Western ideas about sexuality in the Arab world today are often influenced by Orientalist stereotypes of a supposedly unchanging culture of repression. But in “Medieval Arab Lesbians and Lesbian-Like Women,” Arabic studies scholar Sahar Amer shows that as far back as the ninth century, discussions of lesbian and “lesbian-like” relationships in Arabic literature were both nuanced and deep.
While there was no “specific terminology to denote lesbianism” in the languages of medieval Europe, Amer observes, Arabic had plenty of terms to discuss it. Medieval Arabic literature uses the terms sahq, sihaq, and sihaqa to refer to lesbianism, and sahiqa, sahhaqa, and musahiqa for lesbians. Amer notes that in Arabic scientific texts of the time, these terms connoted behavior, not emotion: Sahq and sihaqa come from the Arabic root meaning “’to pound’ (as in spices) or ‘to rub,'” referring to the sexual practice of mutually creating friction on the labia.
So lesbianism was, in fact, “a medical category,” though “not a deviant one,” Amer writes. But that wasn’t all. In contrast to the scientific texts, Arabic literature amply attests to the emotional life of women’s loving relationships. A tenth-century erotic treatise, whose title is translated as Encyclopedia of Pleasure, describes the first legendary lesbian love story, emphasizing the love one partner showed the other after she passed. In the thirteenth century, poet Shihab al-Din Ahmad al-Tifashi wrote an extensive description of female sexual encounters, dubbed “the saffron massage,” in one of his works.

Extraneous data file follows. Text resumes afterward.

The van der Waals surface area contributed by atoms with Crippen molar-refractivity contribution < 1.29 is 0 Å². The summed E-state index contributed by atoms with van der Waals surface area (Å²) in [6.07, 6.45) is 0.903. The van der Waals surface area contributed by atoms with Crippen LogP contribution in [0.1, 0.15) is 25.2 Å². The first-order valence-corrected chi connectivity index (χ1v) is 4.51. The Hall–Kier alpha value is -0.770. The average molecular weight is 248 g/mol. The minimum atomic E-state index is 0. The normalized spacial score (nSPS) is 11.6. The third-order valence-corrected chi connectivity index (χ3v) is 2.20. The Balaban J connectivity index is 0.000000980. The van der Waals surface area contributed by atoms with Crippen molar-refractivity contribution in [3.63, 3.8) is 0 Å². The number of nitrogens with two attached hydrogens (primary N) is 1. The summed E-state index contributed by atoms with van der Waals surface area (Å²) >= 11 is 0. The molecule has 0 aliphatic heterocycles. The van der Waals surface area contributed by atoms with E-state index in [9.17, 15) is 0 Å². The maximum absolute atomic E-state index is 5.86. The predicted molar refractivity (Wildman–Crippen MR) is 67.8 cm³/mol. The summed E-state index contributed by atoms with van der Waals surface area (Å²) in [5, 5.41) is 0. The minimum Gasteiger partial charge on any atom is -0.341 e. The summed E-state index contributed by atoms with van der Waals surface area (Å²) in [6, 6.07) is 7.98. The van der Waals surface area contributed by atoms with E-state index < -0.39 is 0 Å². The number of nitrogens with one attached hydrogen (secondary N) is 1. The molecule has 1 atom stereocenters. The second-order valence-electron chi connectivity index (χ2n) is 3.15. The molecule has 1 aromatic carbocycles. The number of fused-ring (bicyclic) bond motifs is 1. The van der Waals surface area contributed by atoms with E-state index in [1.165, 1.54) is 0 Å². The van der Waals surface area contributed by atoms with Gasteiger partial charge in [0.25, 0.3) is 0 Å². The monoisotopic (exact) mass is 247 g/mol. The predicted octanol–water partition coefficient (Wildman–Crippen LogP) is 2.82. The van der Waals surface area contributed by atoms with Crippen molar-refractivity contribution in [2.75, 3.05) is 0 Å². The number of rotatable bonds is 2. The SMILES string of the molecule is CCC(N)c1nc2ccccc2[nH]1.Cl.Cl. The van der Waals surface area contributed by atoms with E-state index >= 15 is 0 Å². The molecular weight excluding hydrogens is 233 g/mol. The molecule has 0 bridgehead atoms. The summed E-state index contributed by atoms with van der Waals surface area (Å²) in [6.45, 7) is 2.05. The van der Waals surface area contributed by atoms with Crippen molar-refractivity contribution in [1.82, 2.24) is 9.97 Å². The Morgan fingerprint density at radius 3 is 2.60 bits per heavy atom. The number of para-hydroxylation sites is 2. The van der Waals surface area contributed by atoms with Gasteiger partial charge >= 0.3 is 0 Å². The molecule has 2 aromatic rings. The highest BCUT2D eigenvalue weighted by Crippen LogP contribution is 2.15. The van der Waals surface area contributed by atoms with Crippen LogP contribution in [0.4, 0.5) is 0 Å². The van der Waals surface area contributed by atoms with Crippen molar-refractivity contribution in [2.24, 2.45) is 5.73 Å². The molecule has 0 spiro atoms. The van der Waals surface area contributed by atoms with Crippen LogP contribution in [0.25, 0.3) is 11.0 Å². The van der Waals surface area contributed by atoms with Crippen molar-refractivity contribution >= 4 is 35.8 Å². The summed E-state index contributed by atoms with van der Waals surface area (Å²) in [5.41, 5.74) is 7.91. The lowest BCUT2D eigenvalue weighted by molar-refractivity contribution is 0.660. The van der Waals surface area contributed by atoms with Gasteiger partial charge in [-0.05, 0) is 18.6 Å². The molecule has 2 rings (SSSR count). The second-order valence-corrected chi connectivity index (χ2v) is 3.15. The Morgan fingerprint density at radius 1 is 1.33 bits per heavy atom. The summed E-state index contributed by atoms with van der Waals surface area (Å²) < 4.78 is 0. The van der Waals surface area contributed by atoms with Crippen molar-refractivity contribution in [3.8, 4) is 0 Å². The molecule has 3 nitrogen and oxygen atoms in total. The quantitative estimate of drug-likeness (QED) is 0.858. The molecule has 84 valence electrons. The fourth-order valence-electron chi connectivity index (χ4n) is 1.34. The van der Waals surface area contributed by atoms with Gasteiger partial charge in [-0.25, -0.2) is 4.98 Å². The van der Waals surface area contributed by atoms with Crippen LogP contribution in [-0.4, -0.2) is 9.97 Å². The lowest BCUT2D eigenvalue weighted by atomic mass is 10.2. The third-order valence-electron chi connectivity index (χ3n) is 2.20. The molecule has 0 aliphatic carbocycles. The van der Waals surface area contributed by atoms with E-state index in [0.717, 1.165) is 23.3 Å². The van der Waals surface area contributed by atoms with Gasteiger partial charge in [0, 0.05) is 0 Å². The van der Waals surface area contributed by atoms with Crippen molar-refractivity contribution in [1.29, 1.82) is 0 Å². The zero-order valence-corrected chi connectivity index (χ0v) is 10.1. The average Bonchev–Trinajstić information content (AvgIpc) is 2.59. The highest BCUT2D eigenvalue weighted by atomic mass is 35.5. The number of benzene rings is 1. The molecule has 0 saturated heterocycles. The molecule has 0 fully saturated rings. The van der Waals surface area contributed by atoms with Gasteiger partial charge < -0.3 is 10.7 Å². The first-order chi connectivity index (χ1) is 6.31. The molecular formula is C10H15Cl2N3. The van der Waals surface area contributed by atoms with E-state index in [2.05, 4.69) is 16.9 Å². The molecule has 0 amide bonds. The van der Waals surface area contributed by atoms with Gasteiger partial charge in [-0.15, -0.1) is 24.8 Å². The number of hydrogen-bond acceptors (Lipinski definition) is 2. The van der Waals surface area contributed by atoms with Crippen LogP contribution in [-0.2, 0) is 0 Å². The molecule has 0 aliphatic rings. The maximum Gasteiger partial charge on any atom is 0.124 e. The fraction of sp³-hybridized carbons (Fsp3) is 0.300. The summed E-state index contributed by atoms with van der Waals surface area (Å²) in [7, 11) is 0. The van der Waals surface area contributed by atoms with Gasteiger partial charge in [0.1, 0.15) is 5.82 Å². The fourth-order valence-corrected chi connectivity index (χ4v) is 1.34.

Such discussions of same-sex female relationships emphasize their erotic nature and deep romantic bonds, part of a larger celebration of sexuality in Arabic and Islamic discourse. Indeed, Amer suggests that “the most vehemently condemned sexual sin in the theological Islamic discourse is adultery (zima) and not homosexuality (liwat).”
During the medieval era, discussions of lesbianism were rich and diverse, while today, Amer writes, they are “silenced or censored.” The Encyclopedia of Pleasure is not readily available; she became aware of an Arabic edition of the text in 2003. When she tried to buy it, she was told it was not proper for her; she was only able to acquire it “through the intercession of a male Arab friend,” who purchased it in secret in Cairo. And even once Amer got the text, she found that its contents were redacted, probably by someone who wanted to avoid censorship.
“Western medical and theoretical ideas about (homo)sexuality,” Amer notes, have “imposed a binary view of sexuality” on the Arabic world. Thus, she argues, “the notions of sexuality, heterosexuality, and homosexuality as sexual deviance” are part of the West’s colonialist legacy. But she ends optimistically: “The texts that have survived are especially valuable because they paint medieval Arab and Muslim women with unexpected agency over their social and sexual lives and have thus the potential to become powerful models of resistance for contemporary Arab and Muslim women.”